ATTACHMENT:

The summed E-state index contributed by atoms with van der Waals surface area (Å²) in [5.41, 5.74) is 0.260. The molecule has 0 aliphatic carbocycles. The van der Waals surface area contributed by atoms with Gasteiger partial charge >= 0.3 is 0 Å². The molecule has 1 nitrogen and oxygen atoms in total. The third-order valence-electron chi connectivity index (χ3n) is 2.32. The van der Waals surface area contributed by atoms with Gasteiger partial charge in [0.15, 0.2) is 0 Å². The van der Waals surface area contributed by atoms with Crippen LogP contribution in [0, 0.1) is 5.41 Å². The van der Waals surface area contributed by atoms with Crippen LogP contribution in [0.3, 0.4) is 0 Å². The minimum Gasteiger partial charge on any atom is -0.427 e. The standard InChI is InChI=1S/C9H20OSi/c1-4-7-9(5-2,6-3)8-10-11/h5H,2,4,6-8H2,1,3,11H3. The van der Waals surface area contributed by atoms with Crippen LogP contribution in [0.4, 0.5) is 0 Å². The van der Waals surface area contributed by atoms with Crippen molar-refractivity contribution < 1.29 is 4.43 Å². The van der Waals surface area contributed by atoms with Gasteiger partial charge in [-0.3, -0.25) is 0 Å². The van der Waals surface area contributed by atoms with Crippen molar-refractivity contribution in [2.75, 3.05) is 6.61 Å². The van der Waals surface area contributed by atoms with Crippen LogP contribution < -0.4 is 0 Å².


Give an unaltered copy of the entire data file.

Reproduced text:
The summed E-state index contributed by atoms with van der Waals surface area (Å²) in [5.41, 5.74) is 0.260. The molecule has 0 aliphatic carbocycles. The van der Waals surface area contributed by atoms with Gasteiger partial charge >= 0.3 is 0 Å². The molecule has 1 nitrogen and oxygen atoms in total. The third-order valence-electron chi connectivity index (χ3n) is 2.32. The van der Waals surface area contributed by atoms with Gasteiger partial charge in [0.15, 0.2) is 0 Å². The van der Waals surface area contributed by atoms with Crippen LogP contribution in [0, 0.1) is 5.41 Å². The van der Waals surface area contributed by atoms with Crippen LogP contribution in [0.3, 0.4) is 0 Å². The minimum Gasteiger partial charge on any atom is -0.427 e. The standard InChI is InChI=1S/C9H20OSi/c1-4-7-9(5-2,6-3)8-10-11/h5H,2,4,6-8H2,1,3,11H3. The van der Waals surface area contributed by atoms with Crippen LogP contribution in [0.4, 0.5) is 0 Å². The van der Waals surface area contributed by atoms with Crippen molar-refractivity contribution < 1.29 is 4.43 Å². The van der Waals surface area contributed by atoms with Gasteiger partial charge in [-0.3, -0.25) is 0 Å². The van der Waals surface area contributed by atoms with Crippen molar-refractivity contribution in [2.75, 3.05) is 6.61 Å². The van der Waals surface area contributed by atoms with Crippen LogP contribution < -0.4 is 0 Å².